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realkingcobra
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06-08-2009, 10:12 PM

OK, off the phone now now back to where we were. The greater the change between the pocket opening and the back of the pocket means the greater the chance of rejecting the balls from the pocket. Keep in mind there's a difference between a tight pocket and a tuff pocket. A tight pocket is small in the opening, but will take anything fired down the middle, the offset is that you also loose cue ball angle for position when you don't have the room to angle the object ball into the pocket. The farther away from the pocket the less you can play off angle for position. Now on the other hand, a tuff pocket is one that the object balls are going in the pockets by first coming off the facings, then into the pocket, such as shooting a ball down the rails into the corner pocket. A 4" corner pocket with 46 degree angles will accept the balls much easier coming down the rails, than say a 4 1/2" corner pocket with 53 degree angles, because these kind of angles have a tendency to force the object balls across the pocket to the opposing facing then back out again, short or deep shelf, it don't really matter.

With Brunswick Gold Crowns, starting with the GC1's all the way up to the GC5's the pocket castings all have the same width across the back of the corner pockets, so how did they have some corner pockets with 5" opening, and some with 4 3/4"....by changing the pocket angles that's how, from 55 degrees down to 53 degrees. The GC5's with the "PRO" pockets are 4 9/16" and use a 52 degree pocket angle. So take the pocket opening and subtract the throat 2" back, the greater the number the more rejective the pocket is going to be.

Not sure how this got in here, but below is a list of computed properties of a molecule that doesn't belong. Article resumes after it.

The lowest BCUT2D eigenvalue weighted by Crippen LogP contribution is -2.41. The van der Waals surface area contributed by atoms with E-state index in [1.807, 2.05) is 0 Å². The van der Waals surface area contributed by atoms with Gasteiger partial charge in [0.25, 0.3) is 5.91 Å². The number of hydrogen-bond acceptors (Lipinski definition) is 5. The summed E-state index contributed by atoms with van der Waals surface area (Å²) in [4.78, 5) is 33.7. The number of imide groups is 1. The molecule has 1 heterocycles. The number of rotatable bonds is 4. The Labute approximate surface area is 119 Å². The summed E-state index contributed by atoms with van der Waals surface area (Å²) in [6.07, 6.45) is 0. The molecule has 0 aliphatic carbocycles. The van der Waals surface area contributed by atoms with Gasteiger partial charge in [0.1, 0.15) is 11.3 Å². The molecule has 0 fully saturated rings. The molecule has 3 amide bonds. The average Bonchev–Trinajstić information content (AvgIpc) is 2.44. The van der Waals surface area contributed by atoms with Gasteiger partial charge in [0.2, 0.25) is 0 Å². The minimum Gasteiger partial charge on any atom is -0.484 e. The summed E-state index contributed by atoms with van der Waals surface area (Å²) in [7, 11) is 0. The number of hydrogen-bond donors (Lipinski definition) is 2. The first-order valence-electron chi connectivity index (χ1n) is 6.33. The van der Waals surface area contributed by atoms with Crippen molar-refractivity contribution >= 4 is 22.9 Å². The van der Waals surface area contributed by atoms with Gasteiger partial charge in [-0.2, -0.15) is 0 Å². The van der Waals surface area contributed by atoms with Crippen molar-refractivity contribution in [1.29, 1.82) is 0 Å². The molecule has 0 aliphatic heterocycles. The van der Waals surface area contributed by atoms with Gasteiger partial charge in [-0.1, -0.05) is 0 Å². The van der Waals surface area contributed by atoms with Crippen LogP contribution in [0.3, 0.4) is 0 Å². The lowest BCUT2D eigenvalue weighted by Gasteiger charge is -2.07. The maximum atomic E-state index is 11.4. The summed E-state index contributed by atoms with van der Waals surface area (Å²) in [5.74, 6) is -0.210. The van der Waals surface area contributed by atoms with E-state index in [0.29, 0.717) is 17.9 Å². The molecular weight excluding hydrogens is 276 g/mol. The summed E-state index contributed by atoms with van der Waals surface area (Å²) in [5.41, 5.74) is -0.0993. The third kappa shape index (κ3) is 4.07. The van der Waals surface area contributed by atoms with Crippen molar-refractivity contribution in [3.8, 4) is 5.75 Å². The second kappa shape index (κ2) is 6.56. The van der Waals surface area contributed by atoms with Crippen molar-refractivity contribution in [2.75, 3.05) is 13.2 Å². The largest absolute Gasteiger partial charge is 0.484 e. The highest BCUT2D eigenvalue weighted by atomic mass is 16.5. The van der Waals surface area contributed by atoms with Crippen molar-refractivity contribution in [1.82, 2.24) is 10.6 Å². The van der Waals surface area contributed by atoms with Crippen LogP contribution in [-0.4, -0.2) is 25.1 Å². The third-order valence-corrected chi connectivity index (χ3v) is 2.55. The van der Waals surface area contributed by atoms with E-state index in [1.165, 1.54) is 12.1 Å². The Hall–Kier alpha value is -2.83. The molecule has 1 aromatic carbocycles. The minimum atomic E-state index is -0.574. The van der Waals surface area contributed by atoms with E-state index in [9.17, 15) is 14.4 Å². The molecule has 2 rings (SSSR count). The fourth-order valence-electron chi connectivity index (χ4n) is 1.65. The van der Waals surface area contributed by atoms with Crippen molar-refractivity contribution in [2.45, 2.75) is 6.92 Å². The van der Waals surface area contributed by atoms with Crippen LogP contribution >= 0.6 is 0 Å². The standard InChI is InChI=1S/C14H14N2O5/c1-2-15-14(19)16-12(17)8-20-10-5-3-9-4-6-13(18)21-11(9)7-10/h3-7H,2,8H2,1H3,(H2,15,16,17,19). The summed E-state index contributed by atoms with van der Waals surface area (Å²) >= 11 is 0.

Facings play a major role in rejecting balls from pockets as do cushions. Take the Olhausen tables for example. The cushions are very...very soft, the facings are 1/8" and very soft. What happens on an Olhausen table is that when you're attempting to pocket a ball in the corner pocket coming down the rails, you're shooting the ball right into the outer have of the pocket facing with no rail wood support behind the cushion. When you do this, what happens is that when the ball being pocketed hits the facing, instead of deflecting to-wards the back of the pocket, it compresses the facing and cushion kind of like creating a flat spot at the end of the cushion, which in turn kicks the ball across the pocket to the opposite facing and back out again, and you don't even have to shoot the shot hard to get this "rejection" to happen. So, now comes in the role of the facings. If the soft 1/8" facings are replaced with harder 3/16" neoprene facings, these facings don't compress nearly as much when you shoot a ball into them, so the balls that would normally reject....go in because they deflect off the facings deeper into the back of the pocket.
  
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